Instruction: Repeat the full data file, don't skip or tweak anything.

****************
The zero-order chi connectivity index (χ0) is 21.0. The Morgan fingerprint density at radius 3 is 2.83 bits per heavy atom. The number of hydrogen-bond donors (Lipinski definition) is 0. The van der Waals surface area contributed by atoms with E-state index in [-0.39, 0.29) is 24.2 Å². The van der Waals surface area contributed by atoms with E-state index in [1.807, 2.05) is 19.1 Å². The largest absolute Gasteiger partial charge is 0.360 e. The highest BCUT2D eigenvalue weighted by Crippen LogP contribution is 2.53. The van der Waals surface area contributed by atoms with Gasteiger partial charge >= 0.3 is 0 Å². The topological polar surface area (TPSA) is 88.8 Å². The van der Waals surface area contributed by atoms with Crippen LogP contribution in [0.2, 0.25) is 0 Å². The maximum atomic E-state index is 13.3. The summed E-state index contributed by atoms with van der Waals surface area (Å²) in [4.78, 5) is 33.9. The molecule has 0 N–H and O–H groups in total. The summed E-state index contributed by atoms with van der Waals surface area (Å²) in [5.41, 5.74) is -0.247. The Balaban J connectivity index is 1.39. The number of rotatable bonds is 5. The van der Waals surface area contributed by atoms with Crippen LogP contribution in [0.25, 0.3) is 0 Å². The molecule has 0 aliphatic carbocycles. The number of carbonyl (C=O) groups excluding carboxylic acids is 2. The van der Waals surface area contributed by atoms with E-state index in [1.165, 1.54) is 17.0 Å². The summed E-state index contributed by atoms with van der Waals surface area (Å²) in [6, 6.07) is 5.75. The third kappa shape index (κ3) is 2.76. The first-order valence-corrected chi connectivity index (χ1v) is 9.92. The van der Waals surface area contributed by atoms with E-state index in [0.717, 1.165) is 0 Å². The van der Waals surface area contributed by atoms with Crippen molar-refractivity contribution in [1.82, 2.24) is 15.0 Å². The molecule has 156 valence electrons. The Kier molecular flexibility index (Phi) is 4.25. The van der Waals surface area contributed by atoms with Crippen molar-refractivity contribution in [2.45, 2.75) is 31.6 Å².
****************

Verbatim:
The zero-order chi connectivity index (χ0) is 21.0. The Morgan fingerprint density at radius 3 is 2.83 bits per heavy atom. The number of hydrogen-bond donors (Lipinski definition) is 0. The van der Waals surface area contributed by atoms with E-state index in [-0.39, 0.29) is 24.2 Å². The van der Waals surface area contributed by atoms with E-state index in [1.807, 2.05) is 19.1 Å². The largest absolute Gasteiger partial charge is 0.360 e. The highest BCUT2D eigenvalue weighted by Crippen LogP contribution is 2.53. The van der Waals surface area contributed by atoms with Gasteiger partial charge >= 0.3 is 0 Å². The topological polar surface area (TPSA) is 88.8 Å². The van der Waals surface area contributed by atoms with Crippen LogP contribution in [0.2, 0.25) is 0 Å². The maximum atomic E-state index is 13.3. The summed E-state index contributed by atoms with van der Waals surface area (Å²) in [4.78, 5) is 33.9. The molecule has 0 N–H and O–H groups in total. The summed E-state index contributed by atoms with van der Waals surface area (Å²) in [5.41, 5.74) is -0.247. The Balaban J connectivity index is 1.39. The number of rotatable bonds is 5. The van der Waals surface area contributed by atoms with Crippen LogP contribution in [0.25, 0.3) is 0 Å². The molecule has 0 aliphatic carbocycles. The number of carbonyl (C=O) groups excluding carboxylic acids is 2. The van der Waals surface area contributed by atoms with E-state index in [1.165, 1.54) is 17.0 Å². The summed E-state index contributed by atoms with van der Waals surface area (Å²) in [6, 6.07) is 5.75. The third kappa shape index (κ3) is 2.76. The first-order valence-corrected chi connectivity index (χ1v) is 9.92. The van der Waals surface area contributed by atoms with E-state index in [0.717, 1.165) is 0 Å². The van der Waals surface area contributed by atoms with Crippen molar-refractivity contribution in [1.82, 2.24) is 15.0 Å². The molecule has 156 valence electrons. The Kier molecular flexibility index (Phi) is 4.25. The van der Waals surface area contributed by atoms with Crippen molar-refractivity contribution in [2.45, 2.75) is 31.6 Å².